frequency dependence; group-beneficial traits; antibiotic resistance
Indolicidin, a l3-residue antimicrobial peptide-amide, which is unusually rich in tryptophan and proline, is isolated from the cytoplasmic granules of bovine neutrophils. In this study, the structures of indolicidin in 50% D3-trifluoroethanol and in the absence and presence of SDS and D38-dodecylphosphocholine were determined using NMR spectroscopy. Multiple conformations were found and were shown to be due to different combinations of contact between the two WPW motifs. Although indolicidin is bactericidal and able to permeabilize bacterial membranes, it does not lead to cell wall lysis, showing that there is more than one mechanism of antimicrobial action. The structure of indolicidin in aqueous solution was a globular and amphipathic conformation, differing from the wedge shape adopted in lipid micelles, and these two structures were predicted to have different functions. Indolicidin, which is known to inhibit DNA synthesis and induce filamentation of bacteria, was shown to bind DNA in gel retardation and fluorescence quenching experiments. Further investigations using surface plasmon resonance confirmed the DNA-binding ability and showed the sequence preference of indolicidin. Based on our biophysical studies and previous results, we present a diagram illustrating the DNA-binding mechanism of the antimicrobial action of indolicidin and explaining the roles of the peptide when interacting with lipid bilayers at different concentrations.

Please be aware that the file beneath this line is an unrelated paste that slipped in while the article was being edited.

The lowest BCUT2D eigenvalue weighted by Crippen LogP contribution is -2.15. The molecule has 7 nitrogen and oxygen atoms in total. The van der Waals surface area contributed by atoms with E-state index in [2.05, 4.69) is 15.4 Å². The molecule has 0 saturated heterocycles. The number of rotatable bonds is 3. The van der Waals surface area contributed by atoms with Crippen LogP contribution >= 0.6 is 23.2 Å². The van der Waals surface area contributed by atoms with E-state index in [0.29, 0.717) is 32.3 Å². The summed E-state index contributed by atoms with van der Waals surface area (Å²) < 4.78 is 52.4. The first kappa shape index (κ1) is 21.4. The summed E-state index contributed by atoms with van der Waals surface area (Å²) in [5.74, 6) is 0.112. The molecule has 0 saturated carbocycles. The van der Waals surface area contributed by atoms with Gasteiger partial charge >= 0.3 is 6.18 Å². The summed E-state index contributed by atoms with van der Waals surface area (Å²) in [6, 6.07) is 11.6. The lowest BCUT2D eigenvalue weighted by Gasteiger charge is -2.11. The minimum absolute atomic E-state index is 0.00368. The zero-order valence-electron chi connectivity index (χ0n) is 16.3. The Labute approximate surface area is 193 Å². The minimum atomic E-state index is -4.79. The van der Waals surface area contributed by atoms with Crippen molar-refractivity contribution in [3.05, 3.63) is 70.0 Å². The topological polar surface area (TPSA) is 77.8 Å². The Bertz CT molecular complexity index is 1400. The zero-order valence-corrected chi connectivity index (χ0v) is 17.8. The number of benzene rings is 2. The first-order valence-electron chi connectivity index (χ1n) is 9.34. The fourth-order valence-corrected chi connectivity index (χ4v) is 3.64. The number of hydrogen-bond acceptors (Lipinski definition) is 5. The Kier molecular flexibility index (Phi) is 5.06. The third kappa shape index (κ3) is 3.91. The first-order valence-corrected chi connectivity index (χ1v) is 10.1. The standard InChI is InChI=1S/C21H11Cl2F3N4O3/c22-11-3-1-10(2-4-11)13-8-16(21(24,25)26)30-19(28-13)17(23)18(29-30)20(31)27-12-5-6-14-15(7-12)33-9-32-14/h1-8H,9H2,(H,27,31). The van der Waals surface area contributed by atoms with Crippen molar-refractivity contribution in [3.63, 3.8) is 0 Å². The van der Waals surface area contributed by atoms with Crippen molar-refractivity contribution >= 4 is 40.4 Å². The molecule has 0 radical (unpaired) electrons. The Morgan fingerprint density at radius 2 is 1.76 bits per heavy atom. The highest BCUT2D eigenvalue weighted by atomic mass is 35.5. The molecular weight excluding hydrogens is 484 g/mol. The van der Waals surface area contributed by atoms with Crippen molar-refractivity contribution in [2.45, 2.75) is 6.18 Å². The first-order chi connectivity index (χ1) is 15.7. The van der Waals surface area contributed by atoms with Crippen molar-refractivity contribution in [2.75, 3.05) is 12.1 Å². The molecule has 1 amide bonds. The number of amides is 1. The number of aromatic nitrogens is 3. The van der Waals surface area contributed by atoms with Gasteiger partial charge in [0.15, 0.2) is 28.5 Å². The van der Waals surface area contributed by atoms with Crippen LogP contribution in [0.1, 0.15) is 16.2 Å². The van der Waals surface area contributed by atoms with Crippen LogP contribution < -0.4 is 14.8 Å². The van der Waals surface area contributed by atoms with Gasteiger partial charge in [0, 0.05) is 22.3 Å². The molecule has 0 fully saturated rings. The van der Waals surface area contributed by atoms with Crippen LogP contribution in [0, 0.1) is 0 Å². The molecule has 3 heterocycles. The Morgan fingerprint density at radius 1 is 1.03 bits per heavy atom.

Aggressive contests probably occur in networking environments where information about fighting ability is conveyed both to an opponent and to individuals peripheral to the fight itself, the bystanders. Our primary aim was to investigate the relative influences of eavesdropping and prior social experience on the dynamics of aggressive contests in Xiphophorus helleri. A bystander's ability to witness an encounter was manipulated using clear, one-way mirror, and opaque partitions. After watching (or not watching) the initial contest, the bystander encountered either the winner or loser of the bout. Treatment comparisons of bystander-winner or bystander-loser contest dynamics indicated the presence or absence of winner, loser, or eavesdropping effects. Winner and loser effects had negligible influences on bystander contest dynamics. Eavesdropping significantly reduced the bystander's propensity to initiate aggression, escalate, and win against seen winners regardless of whether the watched bout had escalated or not. Though eavesdropping had relatively little effect on bystander-loser contest dynamics, bystanders were less prone to initiate aggression and win against losers that had escalated in the witnessed bout. Thus, bystanders appear to preferentially retain and utilize information gained about potentially dangerous opponents (winners or persistent losers). Our data lend clear support for the importance of eavesdropping in visually based aggressive signalling systems.